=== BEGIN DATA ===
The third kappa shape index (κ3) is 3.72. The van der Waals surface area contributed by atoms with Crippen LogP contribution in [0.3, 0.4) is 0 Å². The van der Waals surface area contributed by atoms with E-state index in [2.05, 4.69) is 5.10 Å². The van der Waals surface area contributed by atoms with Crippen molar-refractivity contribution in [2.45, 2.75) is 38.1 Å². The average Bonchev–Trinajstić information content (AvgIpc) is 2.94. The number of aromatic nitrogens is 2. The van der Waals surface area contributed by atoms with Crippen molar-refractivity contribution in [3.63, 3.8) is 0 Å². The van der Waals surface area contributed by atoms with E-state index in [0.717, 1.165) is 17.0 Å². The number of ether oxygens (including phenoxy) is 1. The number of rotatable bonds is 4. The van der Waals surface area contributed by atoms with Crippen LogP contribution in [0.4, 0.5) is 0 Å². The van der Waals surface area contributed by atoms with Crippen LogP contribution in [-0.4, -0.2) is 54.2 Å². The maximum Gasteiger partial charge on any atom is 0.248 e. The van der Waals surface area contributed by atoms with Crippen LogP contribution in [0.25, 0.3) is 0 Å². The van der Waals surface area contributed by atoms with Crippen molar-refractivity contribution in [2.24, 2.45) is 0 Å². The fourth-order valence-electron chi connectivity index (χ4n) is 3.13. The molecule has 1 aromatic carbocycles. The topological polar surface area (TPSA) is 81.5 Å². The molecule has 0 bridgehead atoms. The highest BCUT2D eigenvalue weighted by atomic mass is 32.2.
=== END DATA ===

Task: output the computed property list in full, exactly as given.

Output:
The third kappa shape index (κ3) is 3.72. The van der Waals surface area contributed by atoms with Crippen LogP contribution in [0.3, 0.4) is 0 Å². The van der Waals surface area contributed by atoms with E-state index in [2.05, 4.69) is 5.10 Å². The van der Waals surface area contributed by atoms with Crippen molar-refractivity contribution in [2.45, 2.75) is 38.1 Å². The average Bonchev–Trinajstić information content (AvgIpc) is 2.94. The number of aromatic nitrogens is 2. The van der Waals surface area contributed by atoms with Crippen molar-refractivity contribution in [3.63, 3.8) is 0 Å². The van der Waals surface area contributed by atoms with E-state index in [0.717, 1.165) is 17.0 Å². The number of ether oxygens (including phenoxy) is 1. The number of rotatable bonds is 4. The van der Waals surface area contributed by atoms with Crippen LogP contribution in [0.4, 0.5) is 0 Å². The van der Waals surface area contributed by atoms with Crippen LogP contribution in [-0.4, -0.2) is 54.2 Å². The maximum Gasteiger partial charge on any atom is 0.248 e. The van der Waals surface area contributed by atoms with Crippen LogP contribution in [0.25, 0.3) is 0 Å². The van der Waals surface area contributed by atoms with Crippen molar-refractivity contribution in [2.24, 2.45) is 0 Å². The fourth-order valence-electron chi connectivity index (χ4n) is 3.13. The molecule has 1 aromatic carbocycles. The topological polar surface area (TPSA) is 81.5 Å². The molecule has 0 bridgehead atoms. The highest BCUT2D eigenvalue weighted by atomic mass is 32.2.